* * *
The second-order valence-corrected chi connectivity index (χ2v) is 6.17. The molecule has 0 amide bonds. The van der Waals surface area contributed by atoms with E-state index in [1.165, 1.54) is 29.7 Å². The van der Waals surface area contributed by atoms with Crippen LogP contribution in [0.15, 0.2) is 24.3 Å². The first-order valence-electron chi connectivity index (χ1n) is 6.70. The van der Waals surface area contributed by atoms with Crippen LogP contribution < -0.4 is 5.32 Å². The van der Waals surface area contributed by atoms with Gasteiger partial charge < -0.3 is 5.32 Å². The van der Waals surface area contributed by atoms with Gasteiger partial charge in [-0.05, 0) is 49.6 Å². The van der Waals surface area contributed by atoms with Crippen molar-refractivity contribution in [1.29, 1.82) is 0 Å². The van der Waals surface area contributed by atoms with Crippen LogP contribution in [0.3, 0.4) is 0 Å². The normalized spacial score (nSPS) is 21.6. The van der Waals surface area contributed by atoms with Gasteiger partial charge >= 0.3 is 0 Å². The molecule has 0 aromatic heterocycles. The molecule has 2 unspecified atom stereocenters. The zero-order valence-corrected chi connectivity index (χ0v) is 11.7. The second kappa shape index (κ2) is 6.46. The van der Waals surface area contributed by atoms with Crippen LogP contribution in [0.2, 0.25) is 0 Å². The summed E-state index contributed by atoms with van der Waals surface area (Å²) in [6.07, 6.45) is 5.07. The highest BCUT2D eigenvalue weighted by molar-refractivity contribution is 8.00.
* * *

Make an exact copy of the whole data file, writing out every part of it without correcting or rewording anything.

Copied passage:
The second-order valence-corrected chi connectivity index (χ2v) is 6.17. The molecule has 0 amide bonds. The van der Waals surface area contributed by atoms with E-state index in [1.165, 1.54) is 29.7 Å². The van der Waals surface area contributed by atoms with Crippen LogP contribution in [0.15, 0.2) is 24.3 Å². The first-order valence-electron chi connectivity index (χ1n) is 6.70. The van der Waals surface area contributed by atoms with Crippen LogP contribution < -0.4 is 5.32 Å². The van der Waals surface area contributed by atoms with Gasteiger partial charge < -0.3 is 5.32 Å². The van der Waals surface area contributed by atoms with Gasteiger partial charge in [-0.05, 0) is 49.6 Å². The van der Waals surface area contributed by atoms with Crippen molar-refractivity contribution in [1.29, 1.82) is 0 Å². The van der Waals surface area contributed by atoms with Crippen LogP contribution in [0.3, 0.4) is 0 Å². The normalized spacial score (nSPS) is 21.6. The van der Waals surface area contributed by atoms with Gasteiger partial charge >= 0.3 is 0 Å². The molecule has 0 aromatic heterocycles. The molecule has 2 unspecified atom stereocenters. The zero-order valence-corrected chi connectivity index (χ0v) is 11.7. The second kappa shape index (κ2) is 6.46. The van der Waals surface area contributed by atoms with Crippen LogP contribution in [0.2, 0.25) is 0 Å². The summed E-state index contributed by atoms with van der Waals surface area (Å²) in [6.07, 6.45) is 5.07. The highest BCUT2D eigenvalue weighted by molar-refractivity contribution is 8.00.